Matrix is a federated platform for exchanging JSON messages in chat-like rooms. It is generally used for IM clients and for WebRTC call setup, but it’s powerful architecture has yet to become frequently used for custom real-time applications.
There’s one problem, though: It’s quite cumbersome (and insecure) to sign in to every app that you would like to use. For Matrix-based webapps to catch on, there needs to be a universal way to authorize an app to have limited access to an account.
OAuth could be used to do this, but OAuth would require that each application run servers and it would require that the user grant 24/7 access to their account, even when their computer isn’t open. It would be best to have a way to grant a static webapp limited access to a user’s account. That’s where mxapps comes in.
mxapps is composed of three parts:
mx-host-core-worker(GitHub) does all of the heavy-lifting and maintains application state. This is a single instance that is shared across multiple tabs using a shared or service worker. It is written in TypeScript and has its own tests. Both mxapp instances and third-party webapps connect to this worker. The worker itself is fairly modular and is composed of various services that can be requested with a specific semver version by clients and mxapp tabs.
mxapps(GitHub) is the UI layer. It maintains exclusively the state necessary for keeping the channel open and navigation state. It relies on a functioning
- The user apps themselves. The defining characteristic of an app is its manifest JSON file. This contains attributes like title, description, and version. It also contains a list of permissions that the app would like granted and a list of entry points, such as an entry point for when a file is opened with the app. Communication is established through one of two methods: Opening the app, which will load an
iframe, which will
MessagePortback to the app. Another method is to embed the app itself in an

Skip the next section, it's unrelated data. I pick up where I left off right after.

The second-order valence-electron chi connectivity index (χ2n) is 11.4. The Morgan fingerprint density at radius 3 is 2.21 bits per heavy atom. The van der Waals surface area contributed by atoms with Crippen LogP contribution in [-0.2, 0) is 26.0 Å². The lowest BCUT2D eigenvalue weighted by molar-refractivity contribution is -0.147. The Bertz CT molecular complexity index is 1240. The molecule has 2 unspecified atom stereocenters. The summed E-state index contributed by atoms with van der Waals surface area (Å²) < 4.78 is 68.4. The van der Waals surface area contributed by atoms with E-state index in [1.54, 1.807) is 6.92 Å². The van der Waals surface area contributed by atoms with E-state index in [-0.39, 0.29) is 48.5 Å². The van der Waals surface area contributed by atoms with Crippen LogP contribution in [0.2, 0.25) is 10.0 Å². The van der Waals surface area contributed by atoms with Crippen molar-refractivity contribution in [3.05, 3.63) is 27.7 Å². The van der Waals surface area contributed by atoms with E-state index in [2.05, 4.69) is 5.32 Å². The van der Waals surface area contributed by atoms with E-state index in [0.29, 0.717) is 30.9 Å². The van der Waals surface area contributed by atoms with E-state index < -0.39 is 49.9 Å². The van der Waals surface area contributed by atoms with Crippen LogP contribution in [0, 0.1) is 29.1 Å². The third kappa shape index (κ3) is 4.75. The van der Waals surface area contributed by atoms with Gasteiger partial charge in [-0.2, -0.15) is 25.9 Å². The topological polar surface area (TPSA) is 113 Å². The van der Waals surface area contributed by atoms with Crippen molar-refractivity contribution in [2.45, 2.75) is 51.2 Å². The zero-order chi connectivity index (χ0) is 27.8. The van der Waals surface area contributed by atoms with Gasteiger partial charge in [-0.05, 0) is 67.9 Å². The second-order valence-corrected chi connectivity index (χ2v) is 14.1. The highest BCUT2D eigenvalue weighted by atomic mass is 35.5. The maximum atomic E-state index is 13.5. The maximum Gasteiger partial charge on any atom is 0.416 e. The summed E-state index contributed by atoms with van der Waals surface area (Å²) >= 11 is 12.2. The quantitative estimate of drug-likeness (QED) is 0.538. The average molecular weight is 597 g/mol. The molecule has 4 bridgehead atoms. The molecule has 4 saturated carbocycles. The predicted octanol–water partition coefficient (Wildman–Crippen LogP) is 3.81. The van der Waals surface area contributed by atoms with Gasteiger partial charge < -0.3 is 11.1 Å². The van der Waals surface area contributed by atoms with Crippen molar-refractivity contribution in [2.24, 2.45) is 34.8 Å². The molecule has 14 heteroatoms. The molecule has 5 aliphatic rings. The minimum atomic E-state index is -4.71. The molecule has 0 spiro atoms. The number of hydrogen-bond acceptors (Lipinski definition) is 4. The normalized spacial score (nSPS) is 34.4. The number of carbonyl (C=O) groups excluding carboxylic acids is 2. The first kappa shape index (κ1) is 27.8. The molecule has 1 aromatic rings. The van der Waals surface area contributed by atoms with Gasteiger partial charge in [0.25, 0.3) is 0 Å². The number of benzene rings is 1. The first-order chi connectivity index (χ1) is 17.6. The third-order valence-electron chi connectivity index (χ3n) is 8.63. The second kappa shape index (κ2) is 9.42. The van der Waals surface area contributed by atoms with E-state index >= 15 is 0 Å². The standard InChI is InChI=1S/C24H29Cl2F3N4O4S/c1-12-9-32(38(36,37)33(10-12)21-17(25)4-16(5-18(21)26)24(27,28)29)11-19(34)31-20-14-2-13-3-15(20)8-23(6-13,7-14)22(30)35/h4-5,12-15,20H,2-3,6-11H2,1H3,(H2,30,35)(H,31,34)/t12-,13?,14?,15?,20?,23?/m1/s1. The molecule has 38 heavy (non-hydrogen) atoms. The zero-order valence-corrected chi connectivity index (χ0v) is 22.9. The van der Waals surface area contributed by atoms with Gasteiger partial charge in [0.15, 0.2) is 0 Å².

postMessagedirectly. The former is preferred since this provides the proper UX of being on another website. See the bootstrapping page.
This table needs a bit of work, but here it is anyway:
|Safari Mac||Future *2||N/A|
|Safari iOS||Future *2||N/A|
- While Edge is a Chromium variant, AFAIK there are several differences that could be important. I need to do more research.
WebKit support for service/shared workers is really, really weird. They first supported shared workers in versions 5-6 (caniuse.com, but dropped support. Service workers are supported, but with a big fat asterisk:
To prevent user cross-site tracking, WebKit further partitions service workers and service worker clients by the top level document origin, the origin shown in the address bar. Frames that are same origin as the top level document will behave the same as in other browser engines. WebKit behaves differently for cross-origin frames. A service worker registered by an example.com iframe inside a webkit.org page will be able to communicate to all service workers and clients that share the same (webkit.org, example.com) partition, but not to any other example.com or webkit.org client. A network load made by a (webkit.org, example.com) service worker will use the same cookies as if the network load was made in an example.com frame embedded in a webkit.org page. Similarly, private browsing mode is enforced in a service worker by partitioning service workers according the browsing session.
This means that the first method of bootstrapping apps (embedding
mxappsin a hidden
iframeon the app’s page to talk to the service worker) will not work. I think that the only way to solve this is to embed the app itself in an iframe, which I don’t like because it confuses the user by circumventing the normal functionality of the URL bar and may confuse people with screen readers. This confusion creates a potential security risk, as detailed in this post.